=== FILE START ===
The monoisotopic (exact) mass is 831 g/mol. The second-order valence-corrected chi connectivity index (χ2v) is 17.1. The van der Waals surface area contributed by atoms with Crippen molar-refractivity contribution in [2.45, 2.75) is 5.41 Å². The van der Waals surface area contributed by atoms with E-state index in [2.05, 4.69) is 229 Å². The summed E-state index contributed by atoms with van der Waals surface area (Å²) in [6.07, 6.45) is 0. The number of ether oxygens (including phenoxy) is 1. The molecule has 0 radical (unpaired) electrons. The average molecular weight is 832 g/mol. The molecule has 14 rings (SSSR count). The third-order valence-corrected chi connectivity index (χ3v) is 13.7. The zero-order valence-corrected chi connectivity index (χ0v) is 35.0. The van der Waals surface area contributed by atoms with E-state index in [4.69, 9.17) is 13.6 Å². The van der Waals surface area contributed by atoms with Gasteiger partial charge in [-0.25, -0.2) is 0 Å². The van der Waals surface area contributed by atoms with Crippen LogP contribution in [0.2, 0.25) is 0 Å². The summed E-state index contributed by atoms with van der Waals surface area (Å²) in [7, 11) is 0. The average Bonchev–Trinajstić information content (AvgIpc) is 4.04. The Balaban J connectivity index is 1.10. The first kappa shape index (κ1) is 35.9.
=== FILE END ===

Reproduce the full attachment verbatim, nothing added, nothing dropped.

The monoisotopic (exact) mass is 831 g/mol. The second-order valence-corrected chi connectivity index (χ2v) is 17.1. The van der Waals surface area contributed by atoms with Crippen molar-refractivity contribution in [2.45, 2.75) is 5.41 Å². The van der Waals surface area contributed by atoms with E-state index in [2.05, 4.69) is 229 Å². The summed E-state index contributed by atoms with van der Waals surface area (Å²) in [6.07, 6.45) is 0. The number of ether oxygens (including phenoxy) is 1. The molecule has 0 radical (unpaired) electrons. The average molecular weight is 832 g/mol. The molecule has 14 rings (SSSR count). The third-order valence-corrected chi connectivity index (χ3v) is 13.7. The zero-order valence-corrected chi connectivity index (χ0v) is 35.0. The van der Waals surface area contributed by atoms with E-state index in [4.69, 9.17) is 13.6 Å². The van der Waals surface area contributed by atoms with Gasteiger partial charge in [-0.25, -0.2) is 0 Å². The van der Waals surface area contributed by atoms with Crippen LogP contribution in [0.2, 0.25) is 0 Å². The summed E-state index contributed by atoms with van der Waals surface area (Å²) in [7, 11) is 0. The average Bonchev–Trinajstić information content (AvgIpc) is 4.04. The Balaban J connectivity index is 1.10. The first kappa shape index (κ1) is 35.9.